While running back Anthony Grant boasts impressive season-long rushing numbers (880 yards, 4.7 per carry, six touchdowns), he’s slowed down in the latter half of the campaign. Grant has averaged 56 yards per game over his last five, most recently sputtering with 22 yards on 11 carries versus Michigan last week.
Run defense hasn’t been much of an issue for the Badgers since the Ohio State game in Week 4. Don’t expect it to become one in Lincoln.
Last week was only Wisconsin’s second game without a defensive interception. To counter a Badger secondary second in the Big Ten with 15 picks, Thompson figures to run a very conservative passing attack. He certainly will if Wisconsin’s offense is ineffective.
Wisconsin offense vs. Nebraska defense
Defense is a more glaring weakness for the three-win Cornhuskers, who have allowed 29.9 points and 438 yards per game. Within the conference, only Indiana has prevented yards or points more poorly than Nebraska.
Michigan just ran for 264 yards versus Nebraska. The Cornhuskers have also yielded 200-plus yard rushing performances to Purdue (217), Oklahoma (312) and Northwestern (214). Of 10 opponents, five have tallied multiple rushing touchdowns.
If there was ever an opportunity for a bounce back performance, it’d be this Saturday for Braelon Allen and Isaac Guerendo. After combining for 64 yards in the Iowa loss, the running backs could put up massive numbers this week and take some — or all — of the pressure off Graham Mertz.
The Badger quarterback somehow played worse in Iowa than his 16-of-35, 176-yard, two-interception statline suggests. Although it’s unlikely he’ll need to be a hero this week, he does need to avoid crippling errors and give the Wisconsin defense long fields to defend.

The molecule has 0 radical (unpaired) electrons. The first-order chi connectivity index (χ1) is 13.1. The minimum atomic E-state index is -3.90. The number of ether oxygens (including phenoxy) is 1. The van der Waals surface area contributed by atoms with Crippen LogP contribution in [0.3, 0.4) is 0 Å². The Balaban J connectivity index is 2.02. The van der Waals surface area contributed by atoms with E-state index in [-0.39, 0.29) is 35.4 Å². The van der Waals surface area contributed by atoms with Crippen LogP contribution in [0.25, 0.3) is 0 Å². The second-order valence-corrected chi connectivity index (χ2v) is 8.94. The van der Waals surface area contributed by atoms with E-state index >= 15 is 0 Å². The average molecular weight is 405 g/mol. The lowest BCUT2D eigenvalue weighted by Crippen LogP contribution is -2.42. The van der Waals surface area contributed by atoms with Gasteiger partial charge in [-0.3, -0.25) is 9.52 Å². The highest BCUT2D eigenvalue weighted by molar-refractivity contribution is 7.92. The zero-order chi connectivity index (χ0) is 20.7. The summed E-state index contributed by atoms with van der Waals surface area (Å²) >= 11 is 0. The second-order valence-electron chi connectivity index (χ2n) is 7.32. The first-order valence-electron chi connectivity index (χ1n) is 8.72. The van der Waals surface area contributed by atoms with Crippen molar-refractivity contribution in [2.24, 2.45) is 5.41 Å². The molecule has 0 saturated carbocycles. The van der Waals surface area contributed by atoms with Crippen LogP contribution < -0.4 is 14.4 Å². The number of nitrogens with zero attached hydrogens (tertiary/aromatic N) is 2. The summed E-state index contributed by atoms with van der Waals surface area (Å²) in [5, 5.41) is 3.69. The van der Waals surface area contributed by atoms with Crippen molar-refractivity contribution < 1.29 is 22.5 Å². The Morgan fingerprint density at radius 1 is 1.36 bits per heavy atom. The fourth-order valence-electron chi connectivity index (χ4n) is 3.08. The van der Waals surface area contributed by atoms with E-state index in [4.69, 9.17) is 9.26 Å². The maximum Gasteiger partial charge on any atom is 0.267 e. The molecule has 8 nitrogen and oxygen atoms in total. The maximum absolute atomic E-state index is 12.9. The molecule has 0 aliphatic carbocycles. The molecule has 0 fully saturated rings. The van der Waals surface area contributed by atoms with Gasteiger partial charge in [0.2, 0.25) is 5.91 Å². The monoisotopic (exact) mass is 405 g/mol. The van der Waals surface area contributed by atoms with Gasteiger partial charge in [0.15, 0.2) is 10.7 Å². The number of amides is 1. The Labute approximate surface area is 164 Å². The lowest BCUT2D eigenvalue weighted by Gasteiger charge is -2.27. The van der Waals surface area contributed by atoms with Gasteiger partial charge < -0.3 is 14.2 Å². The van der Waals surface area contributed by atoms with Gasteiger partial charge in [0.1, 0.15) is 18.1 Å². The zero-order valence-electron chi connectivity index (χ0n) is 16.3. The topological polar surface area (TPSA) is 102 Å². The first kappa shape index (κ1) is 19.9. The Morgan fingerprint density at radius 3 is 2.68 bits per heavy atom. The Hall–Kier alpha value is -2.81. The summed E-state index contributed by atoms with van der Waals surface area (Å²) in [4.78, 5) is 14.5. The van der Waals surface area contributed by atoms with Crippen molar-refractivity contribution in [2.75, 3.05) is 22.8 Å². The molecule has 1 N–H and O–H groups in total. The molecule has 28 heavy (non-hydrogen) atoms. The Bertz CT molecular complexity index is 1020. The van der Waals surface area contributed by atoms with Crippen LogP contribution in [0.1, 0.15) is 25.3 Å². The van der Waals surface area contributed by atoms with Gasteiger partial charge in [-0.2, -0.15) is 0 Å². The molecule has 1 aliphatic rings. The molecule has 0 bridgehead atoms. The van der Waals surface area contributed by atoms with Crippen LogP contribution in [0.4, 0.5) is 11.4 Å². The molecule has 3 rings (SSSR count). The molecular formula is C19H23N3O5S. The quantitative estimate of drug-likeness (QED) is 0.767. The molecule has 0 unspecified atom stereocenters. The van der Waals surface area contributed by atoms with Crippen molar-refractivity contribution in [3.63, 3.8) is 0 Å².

Nebraska has allowed under 180 passing yards in each of its last three games, but without an interception. If Mertz plays similarly to Iowa’s Spencer Petras last week — unproductive, yet interception-free football — he’ll give the Badgers a strong chance on Saturday.
Wisconsin would certainly benefit from improved pass protection after Mertz absorbed four sacks a week ago. While the Cornhuskers as a team haven’t posted impressive sack totals (17, 10th in the conference), defensive end Garrett Nelson has 5.5 sacks, 51 tackles and two passes defensed. Keeping his hands off Mertz and out of the air would go a long way in helping the Badger passing game bounce back.
Playing for pride
With last week’s loss making a Big Ten West title all but impossible, this week is little more than a chance to avoid further embarrassment.
Additionally, a loss to the terrible Cornhuskers may not do Leonhard any favors. If the university is still conducting a head coaching search, surely they can’t ignore a three-loss — or four-loss — record in seven games as the interim. While the team has improved in multiple areas since Paul Chryst’s firing, its lack of consistency versus inferior opponents has continued.
For example, special teams were a positive for the Badgers for much of the season until they were on the wrong end of three game-altering punt plays in Iowa. Issues with punt protection and punt coverage are fixable. It’s up to Wisconsin’s coaches to address them in practice.
Stay tuned to The Daily Cardinal and @cardinal_sports on Twitter for a comprehensive recap following the game, as well as coverage of several other Wisconsin sports.